Cocaine sensitization and craving

Differing roles for dopamine and glutamate in the nucleus accumbens

Jennifer L. Cornish*, Peter W. Kalivas

*Corresponding author for this work

Research output: Contribution to journalArticle

86 Citations (Scopus)


The repeated administration of cocaine produces enduring neuroadaptations that are associated with enhanced behavioral responsiveness to cocaine administration and lead to cocaine addiction and the manifestation of paranoid psychosis. This review describes the effect of chronic cocaine administration on dopamine and glutamate transmission in the nucleus accumbens, and discusses the relevance of these changes in the initiation of drug craving and relapse to drug abuse. Recent findings suggest that glutamate transmission in the nucleus accumbens is a dominant precipitator of relapse to drug-seeking activity, whereas both dopamine and glutamate transmission are important for sustaining drug-taking behavior.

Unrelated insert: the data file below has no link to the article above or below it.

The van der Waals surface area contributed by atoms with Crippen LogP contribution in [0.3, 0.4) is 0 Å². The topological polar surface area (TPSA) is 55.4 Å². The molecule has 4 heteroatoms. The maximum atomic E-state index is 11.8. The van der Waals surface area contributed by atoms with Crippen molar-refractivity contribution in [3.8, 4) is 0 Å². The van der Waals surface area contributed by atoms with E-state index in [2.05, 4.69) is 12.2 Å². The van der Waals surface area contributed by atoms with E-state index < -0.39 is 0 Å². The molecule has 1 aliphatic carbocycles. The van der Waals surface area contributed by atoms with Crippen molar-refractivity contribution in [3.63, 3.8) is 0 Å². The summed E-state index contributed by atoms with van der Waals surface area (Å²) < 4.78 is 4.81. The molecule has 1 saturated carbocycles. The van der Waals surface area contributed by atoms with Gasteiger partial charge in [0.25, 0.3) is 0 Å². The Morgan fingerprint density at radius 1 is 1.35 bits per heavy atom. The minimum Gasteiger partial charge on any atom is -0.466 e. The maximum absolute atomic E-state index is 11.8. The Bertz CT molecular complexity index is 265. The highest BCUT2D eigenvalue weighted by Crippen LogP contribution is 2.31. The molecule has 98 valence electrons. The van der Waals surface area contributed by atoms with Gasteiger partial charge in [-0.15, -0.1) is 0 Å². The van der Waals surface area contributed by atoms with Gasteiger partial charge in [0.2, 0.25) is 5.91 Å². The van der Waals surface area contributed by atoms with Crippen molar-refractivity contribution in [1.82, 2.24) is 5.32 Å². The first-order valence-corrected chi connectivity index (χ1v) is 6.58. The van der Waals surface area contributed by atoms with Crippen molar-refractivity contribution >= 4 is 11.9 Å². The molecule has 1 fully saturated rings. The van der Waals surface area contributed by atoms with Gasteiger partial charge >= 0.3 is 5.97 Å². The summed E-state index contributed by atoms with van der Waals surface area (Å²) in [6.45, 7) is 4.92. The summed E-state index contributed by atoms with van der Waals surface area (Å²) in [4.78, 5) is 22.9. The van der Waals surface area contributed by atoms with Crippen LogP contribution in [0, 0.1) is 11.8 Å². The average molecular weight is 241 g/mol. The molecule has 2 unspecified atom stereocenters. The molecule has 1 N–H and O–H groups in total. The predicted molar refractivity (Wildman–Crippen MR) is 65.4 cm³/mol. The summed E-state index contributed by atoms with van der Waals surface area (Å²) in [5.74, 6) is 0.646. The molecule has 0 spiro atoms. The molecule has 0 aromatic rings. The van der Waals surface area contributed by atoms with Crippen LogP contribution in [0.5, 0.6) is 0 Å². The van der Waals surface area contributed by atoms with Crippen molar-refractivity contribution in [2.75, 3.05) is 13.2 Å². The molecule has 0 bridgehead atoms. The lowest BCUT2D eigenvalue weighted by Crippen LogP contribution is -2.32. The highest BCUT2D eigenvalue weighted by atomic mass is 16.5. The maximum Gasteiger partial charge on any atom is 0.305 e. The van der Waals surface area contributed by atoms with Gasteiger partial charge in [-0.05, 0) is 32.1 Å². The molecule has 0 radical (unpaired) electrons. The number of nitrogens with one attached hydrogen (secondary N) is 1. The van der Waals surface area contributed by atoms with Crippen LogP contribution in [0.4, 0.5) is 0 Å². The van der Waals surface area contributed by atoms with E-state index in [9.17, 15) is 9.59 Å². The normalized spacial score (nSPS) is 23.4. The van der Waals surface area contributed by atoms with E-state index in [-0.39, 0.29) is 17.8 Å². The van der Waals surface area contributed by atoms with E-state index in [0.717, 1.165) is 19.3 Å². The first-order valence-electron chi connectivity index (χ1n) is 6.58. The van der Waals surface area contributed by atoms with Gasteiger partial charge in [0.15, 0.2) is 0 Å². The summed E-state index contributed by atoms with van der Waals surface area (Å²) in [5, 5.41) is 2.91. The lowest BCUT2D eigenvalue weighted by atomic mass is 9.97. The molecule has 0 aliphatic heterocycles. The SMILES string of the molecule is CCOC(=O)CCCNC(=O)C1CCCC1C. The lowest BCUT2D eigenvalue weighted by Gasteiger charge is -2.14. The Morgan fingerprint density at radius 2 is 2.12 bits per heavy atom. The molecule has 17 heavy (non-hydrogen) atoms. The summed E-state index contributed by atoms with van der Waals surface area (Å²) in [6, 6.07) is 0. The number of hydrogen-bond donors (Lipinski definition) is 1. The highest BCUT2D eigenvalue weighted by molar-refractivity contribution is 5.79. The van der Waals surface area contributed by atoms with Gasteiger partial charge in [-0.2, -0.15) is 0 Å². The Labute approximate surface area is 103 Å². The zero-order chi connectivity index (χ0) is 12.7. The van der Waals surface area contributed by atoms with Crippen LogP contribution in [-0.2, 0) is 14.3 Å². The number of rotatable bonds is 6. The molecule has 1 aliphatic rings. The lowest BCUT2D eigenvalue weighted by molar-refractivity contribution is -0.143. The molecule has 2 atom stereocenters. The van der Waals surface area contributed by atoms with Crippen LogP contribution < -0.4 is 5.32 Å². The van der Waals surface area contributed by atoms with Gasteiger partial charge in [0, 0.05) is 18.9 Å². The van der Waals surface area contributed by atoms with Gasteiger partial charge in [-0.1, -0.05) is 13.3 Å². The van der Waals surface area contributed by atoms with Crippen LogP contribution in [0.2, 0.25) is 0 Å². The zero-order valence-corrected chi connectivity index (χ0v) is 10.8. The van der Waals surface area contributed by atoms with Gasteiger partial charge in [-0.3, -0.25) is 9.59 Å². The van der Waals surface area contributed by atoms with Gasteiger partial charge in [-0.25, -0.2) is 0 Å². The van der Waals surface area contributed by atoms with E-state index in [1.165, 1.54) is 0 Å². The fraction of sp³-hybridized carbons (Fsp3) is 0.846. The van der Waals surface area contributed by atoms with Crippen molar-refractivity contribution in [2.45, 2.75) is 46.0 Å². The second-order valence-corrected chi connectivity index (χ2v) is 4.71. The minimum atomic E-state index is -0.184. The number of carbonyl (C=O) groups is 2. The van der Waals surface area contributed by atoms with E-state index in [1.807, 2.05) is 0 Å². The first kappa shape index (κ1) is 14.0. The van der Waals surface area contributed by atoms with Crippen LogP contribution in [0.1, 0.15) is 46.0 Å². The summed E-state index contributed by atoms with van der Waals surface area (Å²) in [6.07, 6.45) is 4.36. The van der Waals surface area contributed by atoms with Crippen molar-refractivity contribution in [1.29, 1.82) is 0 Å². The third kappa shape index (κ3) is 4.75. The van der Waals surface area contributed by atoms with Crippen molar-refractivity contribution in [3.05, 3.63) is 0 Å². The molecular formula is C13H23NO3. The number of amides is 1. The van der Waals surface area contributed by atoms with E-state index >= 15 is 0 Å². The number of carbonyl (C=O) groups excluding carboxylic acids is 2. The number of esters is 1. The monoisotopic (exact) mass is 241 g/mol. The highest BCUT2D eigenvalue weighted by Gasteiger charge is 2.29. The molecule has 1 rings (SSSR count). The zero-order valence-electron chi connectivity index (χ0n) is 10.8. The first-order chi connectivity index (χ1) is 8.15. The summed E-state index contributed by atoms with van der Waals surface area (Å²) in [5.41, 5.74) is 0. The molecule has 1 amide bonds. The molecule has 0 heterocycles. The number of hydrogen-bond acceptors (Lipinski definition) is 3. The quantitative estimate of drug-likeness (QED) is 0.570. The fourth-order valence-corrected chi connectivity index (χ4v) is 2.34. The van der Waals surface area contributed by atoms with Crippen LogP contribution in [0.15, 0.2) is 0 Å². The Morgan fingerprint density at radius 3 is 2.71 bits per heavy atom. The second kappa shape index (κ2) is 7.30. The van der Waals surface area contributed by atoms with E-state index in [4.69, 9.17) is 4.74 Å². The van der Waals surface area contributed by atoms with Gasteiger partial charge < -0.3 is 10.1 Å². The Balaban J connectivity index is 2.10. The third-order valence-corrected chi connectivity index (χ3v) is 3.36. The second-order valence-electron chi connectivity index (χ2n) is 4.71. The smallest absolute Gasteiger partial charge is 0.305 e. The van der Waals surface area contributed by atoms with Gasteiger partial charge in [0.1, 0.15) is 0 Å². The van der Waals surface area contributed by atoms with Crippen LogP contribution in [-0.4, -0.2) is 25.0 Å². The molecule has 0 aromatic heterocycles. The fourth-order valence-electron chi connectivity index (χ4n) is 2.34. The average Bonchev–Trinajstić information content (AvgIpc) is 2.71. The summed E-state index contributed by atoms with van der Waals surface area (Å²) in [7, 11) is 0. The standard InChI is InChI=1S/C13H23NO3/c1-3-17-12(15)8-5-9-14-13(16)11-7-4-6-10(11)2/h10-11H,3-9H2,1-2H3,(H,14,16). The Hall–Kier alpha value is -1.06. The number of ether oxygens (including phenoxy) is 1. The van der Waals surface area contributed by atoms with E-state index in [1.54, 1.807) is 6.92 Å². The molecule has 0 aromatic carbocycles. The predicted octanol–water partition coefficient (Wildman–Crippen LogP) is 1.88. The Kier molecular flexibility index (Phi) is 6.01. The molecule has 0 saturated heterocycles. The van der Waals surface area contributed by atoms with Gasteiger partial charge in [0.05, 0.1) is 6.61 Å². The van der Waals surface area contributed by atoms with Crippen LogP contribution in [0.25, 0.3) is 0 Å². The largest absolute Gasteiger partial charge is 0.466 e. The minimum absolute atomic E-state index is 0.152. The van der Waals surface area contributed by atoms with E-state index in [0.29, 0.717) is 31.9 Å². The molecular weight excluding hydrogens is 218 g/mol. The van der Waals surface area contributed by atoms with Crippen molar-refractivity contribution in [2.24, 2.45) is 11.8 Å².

Original languageEnglish
Pages (from-to)43-54
Number of pages12
JournalJournal of Addictive Diseases
Issue number3
Publication statusPublished - 10 Oct 2001
Externally publishedYes


  • Accumbens
  • Craving
  • Dopamine
  • Glutamate
  • Relapse

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